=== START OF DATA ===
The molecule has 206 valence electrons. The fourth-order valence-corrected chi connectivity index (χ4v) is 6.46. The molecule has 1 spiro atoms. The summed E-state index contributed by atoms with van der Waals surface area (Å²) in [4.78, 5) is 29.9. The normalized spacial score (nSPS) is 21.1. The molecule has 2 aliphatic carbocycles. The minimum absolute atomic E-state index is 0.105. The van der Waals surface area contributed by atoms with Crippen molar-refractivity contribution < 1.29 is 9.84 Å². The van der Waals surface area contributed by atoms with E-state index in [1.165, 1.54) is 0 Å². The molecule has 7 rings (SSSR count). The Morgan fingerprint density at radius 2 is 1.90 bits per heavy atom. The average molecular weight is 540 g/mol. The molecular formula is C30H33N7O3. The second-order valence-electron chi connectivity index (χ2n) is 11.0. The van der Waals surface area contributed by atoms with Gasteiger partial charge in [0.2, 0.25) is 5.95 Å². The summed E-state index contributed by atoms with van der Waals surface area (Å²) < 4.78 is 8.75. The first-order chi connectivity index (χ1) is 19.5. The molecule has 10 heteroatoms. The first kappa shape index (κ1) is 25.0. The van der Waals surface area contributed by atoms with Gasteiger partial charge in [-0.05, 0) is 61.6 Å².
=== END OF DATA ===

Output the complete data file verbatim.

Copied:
The molecule has 206 valence electrons. The fourth-order valence-corrected chi connectivity index (χ4v) is 6.46. The molecule has 1 spiro atoms. The summed E-state index contributed by atoms with van der Waals surface area (Å²) in [4.78, 5) is 29.9. The normalized spacial score (nSPS) is 21.1. The molecule has 2 aliphatic carbocycles. The minimum absolute atomic E-state index is 0.105. The van der Waals surface area contributed by atoms with Crippen molar-refractivity contribution < 1.29 is 9.84 Å². The van der Waals surface area contributed by atoms with E-state index in [1.165, 1.54) is 0 Å². The molecule has 7 rings (SSSR count). The Morgan fingerprint density at radius 2 is 1.90 bits per heavy atom. The average molecular weight is 540 g/mol. The molecular formula is C30H33N7O3. The second-order valence-electron chi connectivity index (χ2n) is 11.0. The van der Waals surface area contributed by atoms with Gasteiger partial charge in [0.2, 0.25) is 5.95 Å². The summed E-state index contributed by atoms with van der Waals surface area (Å²) < 4.78 is 8.75. The first-order chi connectivity index (χ1) is 19.5. The molecule has 10 heteroatoms. The first kappa shape index (κ1) is 25.0. The van der Waals surface area contributed by atoms with Gasteiger partial charge in [-0.05, 0) is 61.6 Å².